Within the context of a growing emphasis on digital recording, what is the place of analog drawing in archaeological fieldwork? In this article, we situate the increased application of digital drawing methods by providing several historical examples of archaeological field drawing in British archaeology to demonstrate the connection between understanding the archaeological record and illustration. Given this background of analog archaeological recording, we then explore the current state of archaeological field drawing and the affordances of digital illustration for recording and interpreting the archaeological record, review literature in architecture and design regarding the cognitive function of analog and digital drawing, and discuss the possible future implications of born-digital or paperless archaeology.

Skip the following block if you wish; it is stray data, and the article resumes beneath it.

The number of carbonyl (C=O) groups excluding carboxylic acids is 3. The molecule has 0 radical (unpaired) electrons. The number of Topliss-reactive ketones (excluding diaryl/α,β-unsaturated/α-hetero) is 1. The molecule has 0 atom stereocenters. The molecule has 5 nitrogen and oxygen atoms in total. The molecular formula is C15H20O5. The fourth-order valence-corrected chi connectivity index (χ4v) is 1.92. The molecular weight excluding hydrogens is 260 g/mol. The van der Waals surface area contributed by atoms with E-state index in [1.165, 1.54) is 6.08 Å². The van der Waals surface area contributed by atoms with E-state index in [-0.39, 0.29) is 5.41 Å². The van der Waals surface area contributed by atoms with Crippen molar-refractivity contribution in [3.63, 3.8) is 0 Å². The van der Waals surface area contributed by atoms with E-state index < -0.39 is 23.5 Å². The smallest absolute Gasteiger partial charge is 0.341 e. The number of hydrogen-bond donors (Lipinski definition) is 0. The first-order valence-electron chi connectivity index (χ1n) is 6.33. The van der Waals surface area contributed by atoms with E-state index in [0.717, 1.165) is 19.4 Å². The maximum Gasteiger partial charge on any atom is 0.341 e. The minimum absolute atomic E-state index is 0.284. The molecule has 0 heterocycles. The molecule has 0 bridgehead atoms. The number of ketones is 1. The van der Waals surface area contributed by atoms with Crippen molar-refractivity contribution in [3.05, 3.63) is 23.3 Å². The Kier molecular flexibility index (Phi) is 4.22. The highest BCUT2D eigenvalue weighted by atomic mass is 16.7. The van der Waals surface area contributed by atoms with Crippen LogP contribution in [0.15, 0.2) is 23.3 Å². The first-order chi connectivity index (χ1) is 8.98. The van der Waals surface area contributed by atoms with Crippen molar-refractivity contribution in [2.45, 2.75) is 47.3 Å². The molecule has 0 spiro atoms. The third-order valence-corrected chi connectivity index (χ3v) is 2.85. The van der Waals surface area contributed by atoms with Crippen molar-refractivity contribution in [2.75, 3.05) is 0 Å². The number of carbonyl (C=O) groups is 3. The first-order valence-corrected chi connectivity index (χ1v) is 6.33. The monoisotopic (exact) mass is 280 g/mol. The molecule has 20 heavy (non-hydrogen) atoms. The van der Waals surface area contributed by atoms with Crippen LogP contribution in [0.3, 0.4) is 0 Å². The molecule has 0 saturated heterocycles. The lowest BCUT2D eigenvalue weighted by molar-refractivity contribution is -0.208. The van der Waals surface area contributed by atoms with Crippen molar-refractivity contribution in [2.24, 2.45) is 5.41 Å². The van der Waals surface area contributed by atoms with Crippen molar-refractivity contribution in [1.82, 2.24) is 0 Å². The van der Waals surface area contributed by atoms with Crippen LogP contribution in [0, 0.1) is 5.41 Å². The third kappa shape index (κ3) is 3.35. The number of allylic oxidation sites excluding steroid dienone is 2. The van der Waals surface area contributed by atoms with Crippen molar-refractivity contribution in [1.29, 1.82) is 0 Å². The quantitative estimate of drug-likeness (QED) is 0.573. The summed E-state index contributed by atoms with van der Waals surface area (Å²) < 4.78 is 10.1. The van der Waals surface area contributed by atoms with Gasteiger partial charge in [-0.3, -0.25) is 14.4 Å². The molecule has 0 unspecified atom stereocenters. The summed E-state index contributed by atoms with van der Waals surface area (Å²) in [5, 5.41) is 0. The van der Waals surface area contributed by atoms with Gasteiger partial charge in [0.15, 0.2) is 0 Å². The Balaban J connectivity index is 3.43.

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- digital archaeology
- field drawing
- archaeological illustration